Thursday, May 1, 2008

Energy Policy Once More

Off and on I’ve written about energy policy and the lack thereof. I believe that if this country doesn’t develop a good energy policy now, we will be faced with all kinds of problems in the not too distant future. We’ll be looking back at the good old days of $4 a gallon gasoline. What goes for energy policy right now is a patchwork of ineffective policies, plans, and ideas that do little to alleviate the current problem and nothing to keep us from suffering a crisis in the long-term. As with just about any policy, the law of unintended consequences takes effect. In the case of making more ethanol to alleviate our dependence on petroleum, we have caused a serious escalation in the price of basic food items, and have created a food shortage. We hurt the poor so we can gas up our SUVs. To me that is immoral. So much for wise and informed policy.

I’ve promoted nuclear energy as a solution, which I see having the following advantages over what we’re doing now:

(1) Little or no pollution. We can phase out coal burning power plants and only use them only during times of peak demand such as during the hottest summer months.

(2) Power electric cars using cheap and abundant electricity produced with nuclear energy. This will significantly reduce our dependence on foreign sources of oil.

I’m not saying this will be easy, but it can be done if we have the will to act. During World War II, we had the will to act and developed the atom bomb in just a few years.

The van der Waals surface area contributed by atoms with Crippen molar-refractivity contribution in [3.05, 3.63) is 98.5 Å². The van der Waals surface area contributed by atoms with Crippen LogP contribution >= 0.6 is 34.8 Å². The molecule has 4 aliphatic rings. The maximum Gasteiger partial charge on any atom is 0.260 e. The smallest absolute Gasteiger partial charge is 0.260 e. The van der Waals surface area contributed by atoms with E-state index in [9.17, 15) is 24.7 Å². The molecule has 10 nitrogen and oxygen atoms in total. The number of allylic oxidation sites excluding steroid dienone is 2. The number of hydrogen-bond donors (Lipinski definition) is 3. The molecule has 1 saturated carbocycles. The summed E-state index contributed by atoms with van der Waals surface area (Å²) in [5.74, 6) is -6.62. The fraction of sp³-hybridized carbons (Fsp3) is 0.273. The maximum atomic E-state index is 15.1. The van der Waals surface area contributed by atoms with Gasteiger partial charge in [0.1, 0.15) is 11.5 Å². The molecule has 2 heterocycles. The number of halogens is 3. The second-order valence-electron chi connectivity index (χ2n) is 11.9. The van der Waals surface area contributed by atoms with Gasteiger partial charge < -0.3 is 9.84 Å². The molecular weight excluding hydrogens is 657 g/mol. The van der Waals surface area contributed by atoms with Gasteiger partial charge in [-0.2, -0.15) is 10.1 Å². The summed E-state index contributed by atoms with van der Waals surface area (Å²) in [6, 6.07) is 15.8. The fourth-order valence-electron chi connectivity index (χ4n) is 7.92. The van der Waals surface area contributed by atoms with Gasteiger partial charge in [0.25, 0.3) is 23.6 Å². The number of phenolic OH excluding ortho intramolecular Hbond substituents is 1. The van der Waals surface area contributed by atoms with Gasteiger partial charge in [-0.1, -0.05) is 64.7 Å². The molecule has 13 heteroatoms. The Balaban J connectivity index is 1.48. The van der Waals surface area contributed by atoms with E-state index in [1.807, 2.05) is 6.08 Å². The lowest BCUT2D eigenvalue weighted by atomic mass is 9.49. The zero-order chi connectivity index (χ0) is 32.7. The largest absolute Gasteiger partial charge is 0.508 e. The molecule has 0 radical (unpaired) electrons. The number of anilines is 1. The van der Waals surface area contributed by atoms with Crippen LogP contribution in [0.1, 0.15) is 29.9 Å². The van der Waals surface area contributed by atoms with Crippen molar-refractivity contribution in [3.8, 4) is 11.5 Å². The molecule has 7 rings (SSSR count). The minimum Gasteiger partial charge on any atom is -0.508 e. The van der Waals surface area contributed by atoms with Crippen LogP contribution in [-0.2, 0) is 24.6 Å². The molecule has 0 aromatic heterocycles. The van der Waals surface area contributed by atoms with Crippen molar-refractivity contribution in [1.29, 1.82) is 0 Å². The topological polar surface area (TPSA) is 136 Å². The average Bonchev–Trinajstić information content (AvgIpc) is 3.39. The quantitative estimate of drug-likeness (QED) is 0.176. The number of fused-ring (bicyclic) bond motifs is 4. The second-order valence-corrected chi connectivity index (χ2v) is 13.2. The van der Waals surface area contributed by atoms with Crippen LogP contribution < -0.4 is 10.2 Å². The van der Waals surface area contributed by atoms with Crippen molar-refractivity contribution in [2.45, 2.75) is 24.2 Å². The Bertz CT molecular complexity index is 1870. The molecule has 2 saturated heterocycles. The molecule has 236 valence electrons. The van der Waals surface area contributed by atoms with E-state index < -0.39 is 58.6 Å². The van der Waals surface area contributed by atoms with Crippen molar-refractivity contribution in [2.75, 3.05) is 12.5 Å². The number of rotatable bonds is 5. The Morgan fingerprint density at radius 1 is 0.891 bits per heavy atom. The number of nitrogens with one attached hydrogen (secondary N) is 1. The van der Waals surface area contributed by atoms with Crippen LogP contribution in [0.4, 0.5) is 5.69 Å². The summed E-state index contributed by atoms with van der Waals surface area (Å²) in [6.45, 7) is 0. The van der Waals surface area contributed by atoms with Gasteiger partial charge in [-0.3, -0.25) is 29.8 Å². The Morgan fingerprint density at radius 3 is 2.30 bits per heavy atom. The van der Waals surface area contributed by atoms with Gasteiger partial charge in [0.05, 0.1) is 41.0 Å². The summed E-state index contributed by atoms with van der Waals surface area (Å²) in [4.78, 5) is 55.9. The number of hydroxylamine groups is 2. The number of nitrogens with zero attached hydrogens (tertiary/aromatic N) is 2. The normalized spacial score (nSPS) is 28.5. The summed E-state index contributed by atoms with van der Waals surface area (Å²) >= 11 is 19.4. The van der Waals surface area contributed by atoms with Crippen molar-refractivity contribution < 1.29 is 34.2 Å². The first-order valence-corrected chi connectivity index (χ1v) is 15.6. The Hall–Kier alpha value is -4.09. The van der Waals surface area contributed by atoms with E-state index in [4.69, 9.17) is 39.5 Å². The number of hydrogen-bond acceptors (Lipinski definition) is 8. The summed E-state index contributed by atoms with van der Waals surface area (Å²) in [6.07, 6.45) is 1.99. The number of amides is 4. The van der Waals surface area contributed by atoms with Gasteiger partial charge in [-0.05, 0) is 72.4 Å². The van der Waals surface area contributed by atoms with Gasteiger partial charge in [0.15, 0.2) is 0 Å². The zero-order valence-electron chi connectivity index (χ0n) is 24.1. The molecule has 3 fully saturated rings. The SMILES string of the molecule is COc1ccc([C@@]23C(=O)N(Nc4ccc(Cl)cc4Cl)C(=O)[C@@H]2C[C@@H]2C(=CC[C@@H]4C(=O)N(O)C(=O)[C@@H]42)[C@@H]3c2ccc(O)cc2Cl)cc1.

Also during World War II, we had the will to act and developed the most advanced bomber in the world, the B-29, in just a few years.

In the 1950s, we had the will to act and developed rockets capable of launching an artificial satellite into space or delivering a warhead accurately thousands of miles away.

In the 1960s we had the will to act and developed the technology to put a man on the moon and bring him back safely.

Technology has been our god in this country, yet we fail to put our faith in that god when it comes to nuclear energy. Why can’t we as a country have a concerted effort similar to the Manhattan Project when it comes to nuclear energy? Our survival as a first-rate nation depends on it.

I believe it is possible to build safe nuclear power plants. I believe we can solve the nuclear waste issue. I believe we can develop electric cars and batteries that will meet our needs. I believe we can upgrade our power grid to meet future demands. All of these can be done only if we have the will to act, make the investments needed, and do it right. What’s holding us back?

Of course I also believe we should be doing other things as well, both as interim steps as well as long-term practices. I would enact such a large gas-guzzler tax for SUVs and other inefficient vehicles that they would quickly go out of existence. Why do people think they need such a behemoth to go grocery shopping?

I would continue to invest in alternative energy sources, such as wind, solar panels, and other passive sources of energy, using tax credits to users and grants to researchers, as well as other incentives. I would encourage conservation, of course, and actually enforce it to whatever extent you can in a free society. I would open oil fields in Alaska for drilling as a stopgap measure, and build plants that can extract oil from domestic shale and turn domestic coal into oil and natural gas (which should now be profitable with oil at around $120 per barrel). I would eliminate tax breaks that oil companies enjoy and use the found money for research into alternative sources of energy.

Do we as a people have the will to act? Do we have the will to make our politicians accountable to us? Will we continue to vote for the same ineffective politicians who are in the pockets of the big corporations? Notice the three presidential candidates talk mostly about short-term issues, but rarely the large and long-term problems facing this country. I fear for our future.

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